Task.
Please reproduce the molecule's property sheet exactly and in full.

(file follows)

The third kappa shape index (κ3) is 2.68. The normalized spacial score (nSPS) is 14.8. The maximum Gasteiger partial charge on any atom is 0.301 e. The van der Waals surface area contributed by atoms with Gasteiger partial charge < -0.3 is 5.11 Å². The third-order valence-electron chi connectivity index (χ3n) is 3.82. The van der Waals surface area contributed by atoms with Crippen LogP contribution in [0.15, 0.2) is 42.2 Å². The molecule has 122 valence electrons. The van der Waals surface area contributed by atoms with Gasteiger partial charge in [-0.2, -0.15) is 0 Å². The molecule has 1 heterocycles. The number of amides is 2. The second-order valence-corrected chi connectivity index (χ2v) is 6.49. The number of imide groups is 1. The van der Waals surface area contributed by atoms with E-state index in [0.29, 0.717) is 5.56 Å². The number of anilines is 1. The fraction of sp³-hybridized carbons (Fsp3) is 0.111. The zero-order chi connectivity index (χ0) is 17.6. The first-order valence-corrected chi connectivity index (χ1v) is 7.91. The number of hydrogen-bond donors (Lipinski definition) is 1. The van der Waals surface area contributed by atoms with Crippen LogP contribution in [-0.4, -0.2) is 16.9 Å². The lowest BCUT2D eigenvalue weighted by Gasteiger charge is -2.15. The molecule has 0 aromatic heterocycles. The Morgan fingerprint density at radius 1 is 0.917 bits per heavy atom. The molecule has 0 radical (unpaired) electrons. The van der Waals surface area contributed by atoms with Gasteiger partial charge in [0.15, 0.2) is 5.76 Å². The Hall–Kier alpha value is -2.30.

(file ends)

The third kappa shape index (κ3) is 2.68. The normalized spacial score (nSPS) is 14.8. The maximum Gasteiger partial charge on any atom is 0.301 e. The van der Waals surface area contributed by atoms with Gasteiger partial charge < -0.3 is 5.11 Å². The third-order valence-electron chi connectivity index (χ3n) is 3.82. The van der Waals surface area contributed by atoms with Crippen LogP contribution in [0.15, 0.2) is 42.2 Å². The molecule has 122 valence electrons. The van der Waals surface area contributed by atoms with Gasteiger partial charge in [-0.2, -0.15) is 0 Å². The molecule has 1 heterocycles. The number of amides is 2. The second-order valence-corrected chi connectivity index (χ2v) is 6.49. The number of imide groups is 1. The van der Waals surface area contributed by atoms with E-state index in [0.29, 0.717) is 5.56 Å². The number of anilines is 1. The fraction of sp³-hybridized carbons (Fsp3) is 0.111. The zero-order chi connectivity index (χ0) is 17.6. The first-order valence-corrected chi connectivity index (χ1v) is 7.91. The number of hydrogen-bond donors (Lipinski definition) is 1. The van der Waals surface area contributed by atoms with Crippen LogP contribution in [-0.4, -0.2) is 16.9 Å². The lowest BCUT2D eigenvalue weighted by Gasteiger charge is -2.15. The molecule has 0 aromatic heterocycles. The Morgan fingerprint density at radius 1 is 0.917 bits per heavy atom. The molecule has 0 radical (unpaired) electrons. The van der Waals surface area contributed by atoms with Gasteiger partial charge in [0.15, 0.2) is 5.76 Å². The Hall–Kier alpha value is -2.30.